Summary: In the rapidly evolving landscape of scientific research, data sharing has emerged as a key driver of innovation and collaboration. Recognizing this, the National Institutes of Health (NIH) unveiled the Data Management and Sharing (DMS) Policy on January 25, 2023. This policy mandates the sharing of all scientific data funded or generated by NIH, […]
This spotlight on the paper describing the Telomere-to-Telomere genome reference highlights how the variant calling part of the work was implemented in Terra.
A new playlist of workshop videos by Dr. Karen Miga’s team at UCSC demonstrates how to use data and resources from the Human Pangenome Reference Consortium
The ASHG January 2022 Interactive Workshops are now open for registration.
Samantha Zarate of the Schatz Lab takes us behind the scenes of the large-scale analysis that demonstrated the benefits of the new T2T-CHM13 reference genome for variant calling.
The ASHG Interactive Workshops have always been a great way to learn new analysis skills in a hands-on way. This year, the workshops are available as ticketed events separate from the conference itself.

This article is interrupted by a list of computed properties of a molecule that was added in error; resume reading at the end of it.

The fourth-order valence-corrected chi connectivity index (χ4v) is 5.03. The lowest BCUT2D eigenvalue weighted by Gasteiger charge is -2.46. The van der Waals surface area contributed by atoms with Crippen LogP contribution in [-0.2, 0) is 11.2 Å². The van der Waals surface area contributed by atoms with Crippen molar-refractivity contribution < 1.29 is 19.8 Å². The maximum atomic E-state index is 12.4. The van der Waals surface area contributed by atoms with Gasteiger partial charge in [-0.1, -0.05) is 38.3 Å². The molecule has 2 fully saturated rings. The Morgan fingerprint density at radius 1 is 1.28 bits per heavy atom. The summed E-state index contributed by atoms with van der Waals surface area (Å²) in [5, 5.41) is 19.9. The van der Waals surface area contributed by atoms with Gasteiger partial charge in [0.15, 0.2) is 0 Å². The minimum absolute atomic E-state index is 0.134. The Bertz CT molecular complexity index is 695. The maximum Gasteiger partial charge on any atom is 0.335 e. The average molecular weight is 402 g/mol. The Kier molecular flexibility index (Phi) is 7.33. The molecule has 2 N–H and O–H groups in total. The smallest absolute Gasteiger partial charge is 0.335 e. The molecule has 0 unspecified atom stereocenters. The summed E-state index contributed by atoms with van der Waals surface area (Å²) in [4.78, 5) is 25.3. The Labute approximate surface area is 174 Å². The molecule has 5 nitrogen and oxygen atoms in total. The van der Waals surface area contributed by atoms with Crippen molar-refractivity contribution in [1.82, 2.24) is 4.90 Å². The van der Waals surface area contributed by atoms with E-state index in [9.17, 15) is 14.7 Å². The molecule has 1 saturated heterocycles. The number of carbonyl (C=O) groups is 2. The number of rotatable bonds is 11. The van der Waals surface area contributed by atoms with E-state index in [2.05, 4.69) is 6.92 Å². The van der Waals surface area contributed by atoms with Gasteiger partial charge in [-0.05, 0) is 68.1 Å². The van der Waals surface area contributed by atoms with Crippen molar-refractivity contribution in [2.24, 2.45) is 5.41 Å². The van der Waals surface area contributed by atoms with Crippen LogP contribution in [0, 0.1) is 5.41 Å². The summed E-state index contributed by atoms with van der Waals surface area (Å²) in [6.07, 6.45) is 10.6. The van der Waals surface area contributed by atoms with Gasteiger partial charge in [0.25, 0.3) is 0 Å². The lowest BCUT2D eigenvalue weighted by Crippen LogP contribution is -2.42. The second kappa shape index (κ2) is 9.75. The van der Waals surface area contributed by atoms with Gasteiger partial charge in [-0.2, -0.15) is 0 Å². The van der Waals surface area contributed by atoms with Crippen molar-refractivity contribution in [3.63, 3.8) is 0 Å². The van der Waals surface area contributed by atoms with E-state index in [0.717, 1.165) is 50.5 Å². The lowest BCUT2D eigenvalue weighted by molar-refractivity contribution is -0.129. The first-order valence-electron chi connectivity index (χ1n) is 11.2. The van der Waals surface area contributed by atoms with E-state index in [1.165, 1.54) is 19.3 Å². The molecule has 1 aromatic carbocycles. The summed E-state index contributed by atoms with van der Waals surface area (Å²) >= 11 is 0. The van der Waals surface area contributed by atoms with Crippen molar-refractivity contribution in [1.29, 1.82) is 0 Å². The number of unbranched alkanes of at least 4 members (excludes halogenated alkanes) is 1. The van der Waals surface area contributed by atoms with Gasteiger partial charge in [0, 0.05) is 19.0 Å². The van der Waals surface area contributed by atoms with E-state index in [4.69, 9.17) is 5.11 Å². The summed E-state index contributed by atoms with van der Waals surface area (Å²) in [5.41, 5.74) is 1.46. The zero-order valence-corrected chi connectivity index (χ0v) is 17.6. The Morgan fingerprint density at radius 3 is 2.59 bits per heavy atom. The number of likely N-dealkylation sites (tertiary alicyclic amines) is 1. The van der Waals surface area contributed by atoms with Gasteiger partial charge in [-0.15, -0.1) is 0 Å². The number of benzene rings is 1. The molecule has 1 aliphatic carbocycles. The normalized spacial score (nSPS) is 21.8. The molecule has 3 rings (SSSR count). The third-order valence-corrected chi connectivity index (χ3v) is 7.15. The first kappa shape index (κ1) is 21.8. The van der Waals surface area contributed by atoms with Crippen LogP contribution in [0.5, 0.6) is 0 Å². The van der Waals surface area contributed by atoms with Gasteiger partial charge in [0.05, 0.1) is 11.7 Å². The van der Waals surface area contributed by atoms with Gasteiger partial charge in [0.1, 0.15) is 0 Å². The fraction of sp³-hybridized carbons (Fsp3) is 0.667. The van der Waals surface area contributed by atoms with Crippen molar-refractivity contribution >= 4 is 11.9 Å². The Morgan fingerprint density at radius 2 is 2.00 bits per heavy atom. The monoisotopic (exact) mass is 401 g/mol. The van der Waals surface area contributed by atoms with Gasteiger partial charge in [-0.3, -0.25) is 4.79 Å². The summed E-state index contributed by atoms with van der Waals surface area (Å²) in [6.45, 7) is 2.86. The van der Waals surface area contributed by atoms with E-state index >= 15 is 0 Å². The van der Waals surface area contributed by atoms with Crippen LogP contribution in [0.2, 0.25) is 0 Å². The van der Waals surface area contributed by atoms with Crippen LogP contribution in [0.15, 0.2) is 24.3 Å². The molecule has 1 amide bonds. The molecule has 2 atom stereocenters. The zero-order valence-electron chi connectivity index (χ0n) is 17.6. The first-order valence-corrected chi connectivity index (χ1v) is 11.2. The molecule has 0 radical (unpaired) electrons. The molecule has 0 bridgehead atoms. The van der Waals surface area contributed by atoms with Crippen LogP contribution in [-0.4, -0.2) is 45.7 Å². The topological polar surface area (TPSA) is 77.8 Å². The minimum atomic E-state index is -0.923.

From infrastructure projects to connected communities: Building a cloud data ecosystem with deep roots
The cloud is the future of data sharing and collaboration. Yet to make it all work, it’s critical to provide appropriate tools and interfaces that streamline data access and analysis operations for researchers.
We’ve mentioned the AnVIL project a number of times in recent blog posts — covering topics such as Dockstore, RStudio, Galaxy, and DRS URIs — so it feels like it’s high time that we gave you some more context. Specifically, we thought it might be useful to reiterate the key goals of the AnVIL project and explain briefly how Terra fits in with the other AnVIL components.
One of our biggest feature developments so far this year has been the addition of Galaxy, the popular open-source bioinformatics application, to Terra’s interactive analysis portfolio.
A commentary from the Terra partners leadership on a recently published Nature News feature titled “The broken promise that undermines human genome research”.